Counties Manukau Health says it had to defer between 1400 and 1600 elective surgery operations due to Covid-19 and it is now looking at reducing the backlog with the much needed funding boost it received in last month's budget.
But according to the Association of Salaried Medical Specialists (ASMS), the professional association and union which represents the country's doctors, it will take years to cut waiting lists.
A spokesperson for Counties Manukau DHB said it received an additional $94 million in funding in the budget for 2020/2021, taking its overall funding for the year to $1.6 billion.
"In addition to the 2020/21 planned care funding, the government has allocated $282.5m over three years to address planned care wait lists, including those impacted by Covid-19.
"The ministry is developing a policy for accessing the additional funding and will advise DHBs early in the 2020/21 financial year."
But the DHB spokesperson confirmed that estimates show between 1400-1600 elective surgeries were deferred at Counties Manukau Health due to its response to the Covid-19 pandemic.
A report to the Counties Manukau DHB's combined committee in April said its non-acute elective services would be severely impacted by the coronavirus and it would take some time for them to recover.
ASMS executive director Sarah Dalton said the situation faced by Counties Manukau Health is unfortunately part of a nationwide problem.
"It doesn't surprise me at all," she said.
Dalton said the extra government funding for DHBs like Counties Manukau in last month's budget would no doubt be welcome and would help them deal with their elective surgery backlog.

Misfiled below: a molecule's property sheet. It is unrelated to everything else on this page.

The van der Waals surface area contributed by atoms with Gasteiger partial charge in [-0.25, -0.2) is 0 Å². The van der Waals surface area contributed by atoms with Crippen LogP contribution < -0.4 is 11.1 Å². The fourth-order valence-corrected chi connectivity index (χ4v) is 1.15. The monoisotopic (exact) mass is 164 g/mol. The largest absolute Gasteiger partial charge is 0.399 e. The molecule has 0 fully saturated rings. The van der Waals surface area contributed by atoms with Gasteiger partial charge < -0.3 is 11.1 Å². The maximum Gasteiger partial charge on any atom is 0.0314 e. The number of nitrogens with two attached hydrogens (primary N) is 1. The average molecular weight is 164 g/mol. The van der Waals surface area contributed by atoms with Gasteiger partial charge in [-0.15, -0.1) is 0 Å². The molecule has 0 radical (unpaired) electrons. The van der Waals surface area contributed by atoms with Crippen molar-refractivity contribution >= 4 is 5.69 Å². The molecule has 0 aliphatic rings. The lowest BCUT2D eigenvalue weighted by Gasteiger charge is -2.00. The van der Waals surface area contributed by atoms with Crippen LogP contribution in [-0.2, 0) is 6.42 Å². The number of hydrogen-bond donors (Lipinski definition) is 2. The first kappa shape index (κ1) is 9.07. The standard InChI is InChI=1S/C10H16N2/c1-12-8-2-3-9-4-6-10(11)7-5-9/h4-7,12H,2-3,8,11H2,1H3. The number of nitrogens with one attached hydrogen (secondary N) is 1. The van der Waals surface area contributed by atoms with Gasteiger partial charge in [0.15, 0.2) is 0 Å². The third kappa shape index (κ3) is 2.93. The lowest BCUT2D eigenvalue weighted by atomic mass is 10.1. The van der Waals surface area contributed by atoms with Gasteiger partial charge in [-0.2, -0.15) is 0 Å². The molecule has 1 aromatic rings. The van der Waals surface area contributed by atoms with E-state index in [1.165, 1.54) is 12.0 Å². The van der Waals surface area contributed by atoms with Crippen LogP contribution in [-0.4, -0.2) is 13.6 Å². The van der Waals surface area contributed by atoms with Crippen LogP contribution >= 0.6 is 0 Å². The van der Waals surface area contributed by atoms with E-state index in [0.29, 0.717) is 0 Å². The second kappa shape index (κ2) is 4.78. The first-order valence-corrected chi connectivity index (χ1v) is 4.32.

"But it's going to take them a while to catch up and there's a limit on what they can actually do," she said.
"Some DHBs are looking at running twilight theatres and that's fine. But a lot of our full time members already work more than 40 hours a week and there's only so many hours people are willing to, or can, safely work."
And Dalton said it is not just about having enough surgeons. DHBs will also have to ensure they have the nurses, theatre technicians and cleaners to help with the increased workload, as well as enough bed space.
"People need to appreciate that we already have a struggling health system."
Dalton said New Zealand did not have enough senior doctors before the pandemic to deal with regular patient load and nothing has changed.
"You don't magic up senior doctors and dentists overnight. The health system will absolutely not be able to relieve the backlog in a year. No way in the world."
Last month she said, after a decade of under-funding healthcare, many hospitals were faced with decaying buildings, worsening waiting lists and access to healthcare, along with staffing shortages and burnt out work forces. And it would take more than one budget to turn that around.
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